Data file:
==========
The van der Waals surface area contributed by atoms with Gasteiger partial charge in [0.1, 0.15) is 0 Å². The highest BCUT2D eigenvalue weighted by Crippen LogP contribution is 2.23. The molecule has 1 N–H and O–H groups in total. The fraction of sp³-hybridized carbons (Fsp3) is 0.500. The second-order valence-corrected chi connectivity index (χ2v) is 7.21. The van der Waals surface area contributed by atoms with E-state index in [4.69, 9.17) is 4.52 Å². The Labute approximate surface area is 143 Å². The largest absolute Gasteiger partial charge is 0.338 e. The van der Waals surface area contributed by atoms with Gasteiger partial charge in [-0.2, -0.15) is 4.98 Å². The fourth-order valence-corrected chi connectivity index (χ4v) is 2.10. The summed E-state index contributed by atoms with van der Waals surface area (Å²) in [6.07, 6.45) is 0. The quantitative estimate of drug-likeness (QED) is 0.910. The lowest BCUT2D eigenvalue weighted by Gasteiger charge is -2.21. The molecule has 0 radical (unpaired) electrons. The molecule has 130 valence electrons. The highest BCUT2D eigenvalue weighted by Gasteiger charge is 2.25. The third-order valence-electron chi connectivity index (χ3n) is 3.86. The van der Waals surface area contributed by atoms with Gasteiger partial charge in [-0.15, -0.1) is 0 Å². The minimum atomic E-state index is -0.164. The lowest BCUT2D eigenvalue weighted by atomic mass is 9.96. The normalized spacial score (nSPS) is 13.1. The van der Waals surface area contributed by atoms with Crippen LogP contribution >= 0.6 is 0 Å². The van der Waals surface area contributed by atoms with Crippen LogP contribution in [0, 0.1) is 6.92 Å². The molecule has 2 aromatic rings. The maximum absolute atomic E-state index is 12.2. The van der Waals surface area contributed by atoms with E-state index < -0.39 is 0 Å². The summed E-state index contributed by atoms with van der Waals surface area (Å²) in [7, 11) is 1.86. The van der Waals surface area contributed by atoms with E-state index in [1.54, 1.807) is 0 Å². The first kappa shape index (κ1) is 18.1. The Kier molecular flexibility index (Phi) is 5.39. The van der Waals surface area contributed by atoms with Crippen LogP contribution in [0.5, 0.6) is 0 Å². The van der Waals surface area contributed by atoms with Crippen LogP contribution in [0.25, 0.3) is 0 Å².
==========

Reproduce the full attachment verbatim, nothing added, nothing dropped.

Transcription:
The van der Waals surface area contributed by atoms with Gasteiger partial charge in [0.1, 0.15) is 0 Å². The highest BCUT2D eigenvalue weighted by Crippen LogP contribution is 2.23. The molecule has 1 N–H and O–H groups in total. The fraction of sp³-hybridized carbons (Fsp3) is 0.500. The second-order valence-corrected chi connectivity index (χ2v) is 7.21. The van der Waals surface area contributed by atoms with E-state index in [4.69, 9.17) is 4.52 Å². The Labute approximate surface area is 143 Å². The largest absolute Gasteiger partial charge is 0.338 e. The van der Waals surface area contributed by atoms with Gasteiger partial charge in [-0.2, -0.15) is 4.98 Å². The fourth-order valence-corrected chi connectivity index (χ4v) is 2.10. The summed E-state index contributed by atoms with van der Waals surface area (Å²) in [6.07, 6.45) is 0. The quantitative estimate of drug-likeness (QED) is 0.910. The lowest BCUT2D eigenvalue weighted by Gasteiger charge is -2.21. The molecule has 0 radical (unpaired) electrons. The molecule has 130 valence electrons. The highest BCUT2D eigenvalue weighted by Gasteiger charge is 2.25. The third-order valence-electron chi connectivity index (χ3n) is 3.86. The van der Waals surface area contributed by atoms with Gasteiger partial charge in [-0.15, -0.1) is 0 Å². The minimum atomic E-state index is -0.164. The lowest BCUT2D eigenvalue weighted by atomic mass is 9.96. The normalized spacial score (nSPS) is 13.1. The van der Waals surface area contributed by atoms with Crippen LogP contribution >= 0.6 is 0 Å². The van der Waals surface area contributed by atoms with Crippen LogP contribution in [0, 0.1) is 6.92 Å². The molecule has 2 aromatic rings. The maximum absolute atomic E-state index is 12.2. The van der Waals surface area contributed by atoms with E-state index < -0.39 is 0 Å². The summed E-state index contributed by atoms with van der Waals surface area (Å²) in [7, 11) is 1.86. The van der Waals surface area contributed by atoms with E-state index in [1.54, 1.807) is 0 Å². The first kappa shape index (κ1) is 18.1. The Kier molecular flexibility index (Phi) is 5.39. The van der Waals surface area contributed by atoms with Crippen LogP contribution in [0.5, 0.6) is 0 Å². The van der Waals surface area contributed by atoms with Crippen LogP contribution in [0.25, 0.3) is 0 Å².